Do you feel that dopamine rush when your mobile alerts you have reached 10,000 steps in a day?  Do you feel gold and ready for the London marathon?  Maybe not so fast (literally).

That 10,000 steps is a completely arbitrary figure, one that originates from a successful Japanese marketing campaign in the mid-1960s. In an attempt to capitalise on the immense popularity of the 1964 Tokyo Olympics, the company Yamasa designed the world’s first wearable step-counter, a device called a Manpo-kei, which translates as “10,000-step meter”.

A recent meta-analysis of eight studies concluded that among older adults, taking 6,000 to 9,000 steps per day was associated with 40 to 50 per cent lower risk of cardiovascular disease, compared with taking 2,000 steps per day.

When accumulating more steps per day, there was a progressively lower risk

But this does not mean you have to push for 10,000 steps each day. “We found for adults over 60, there was a strikingly lower risk of a cardiovascular event or disease over an average follow-up of six years,” said Amanda Paluch, an assistant professor of kinesiology at the University of Massachusetts Amherst and first author of the study. “When accumulating more steps per day, there was a progressively lower risk”, she added.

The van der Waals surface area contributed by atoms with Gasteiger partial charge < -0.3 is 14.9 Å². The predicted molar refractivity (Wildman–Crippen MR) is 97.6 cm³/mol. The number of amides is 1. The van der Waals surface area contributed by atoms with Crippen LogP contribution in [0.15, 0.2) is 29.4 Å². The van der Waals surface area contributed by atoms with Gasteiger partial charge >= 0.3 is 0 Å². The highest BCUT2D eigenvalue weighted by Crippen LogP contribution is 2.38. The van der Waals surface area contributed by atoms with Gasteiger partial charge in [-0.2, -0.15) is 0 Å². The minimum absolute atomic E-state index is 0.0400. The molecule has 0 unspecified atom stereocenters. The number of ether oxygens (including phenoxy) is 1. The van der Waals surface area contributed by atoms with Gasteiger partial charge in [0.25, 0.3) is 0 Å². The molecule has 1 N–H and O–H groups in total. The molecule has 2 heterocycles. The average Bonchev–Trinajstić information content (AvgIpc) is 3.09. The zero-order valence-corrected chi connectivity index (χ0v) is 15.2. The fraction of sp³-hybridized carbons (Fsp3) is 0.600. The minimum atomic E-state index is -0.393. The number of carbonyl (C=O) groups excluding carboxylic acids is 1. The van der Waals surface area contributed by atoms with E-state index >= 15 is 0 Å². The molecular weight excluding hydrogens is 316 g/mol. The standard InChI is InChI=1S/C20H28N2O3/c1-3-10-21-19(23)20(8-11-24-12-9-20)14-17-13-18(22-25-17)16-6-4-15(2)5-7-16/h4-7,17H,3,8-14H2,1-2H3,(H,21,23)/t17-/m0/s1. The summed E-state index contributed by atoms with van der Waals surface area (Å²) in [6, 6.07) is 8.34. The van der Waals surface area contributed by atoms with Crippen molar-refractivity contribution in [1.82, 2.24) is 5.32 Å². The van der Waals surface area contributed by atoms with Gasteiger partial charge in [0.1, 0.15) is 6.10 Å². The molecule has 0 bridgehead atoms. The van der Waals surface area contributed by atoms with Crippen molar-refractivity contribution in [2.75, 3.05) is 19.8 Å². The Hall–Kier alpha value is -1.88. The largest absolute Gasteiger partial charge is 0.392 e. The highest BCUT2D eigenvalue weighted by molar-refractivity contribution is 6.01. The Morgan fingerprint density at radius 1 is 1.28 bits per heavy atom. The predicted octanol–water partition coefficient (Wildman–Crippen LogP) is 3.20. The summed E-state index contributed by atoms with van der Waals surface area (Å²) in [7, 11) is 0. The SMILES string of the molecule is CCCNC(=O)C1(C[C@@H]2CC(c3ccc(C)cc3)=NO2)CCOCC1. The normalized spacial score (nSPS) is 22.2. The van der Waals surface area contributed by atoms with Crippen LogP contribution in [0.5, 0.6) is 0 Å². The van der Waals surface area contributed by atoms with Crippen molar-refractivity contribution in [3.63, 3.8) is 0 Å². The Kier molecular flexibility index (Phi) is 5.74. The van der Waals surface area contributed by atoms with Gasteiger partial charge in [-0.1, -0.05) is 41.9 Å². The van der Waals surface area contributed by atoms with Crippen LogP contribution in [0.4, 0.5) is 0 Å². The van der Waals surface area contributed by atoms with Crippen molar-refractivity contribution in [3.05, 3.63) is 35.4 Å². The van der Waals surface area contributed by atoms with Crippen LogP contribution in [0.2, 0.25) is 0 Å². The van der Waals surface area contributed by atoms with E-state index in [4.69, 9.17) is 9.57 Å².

“The people who are the least active have the most to gain,” she said in a statement. “For those who are at 2,000 or 3,000 steps a day, doing a little bit more can mean a lot for their heart health. If you’re at 6,000 steps, getting to 7,000 and then to 8,000 also is beneficial, it is just a smaller, incremental improvement.”

The authors of the study also did not find any striking association with walking intensity. There was no additional benefit with how fast you are walking, beyond the total number of steps that you accumulated.

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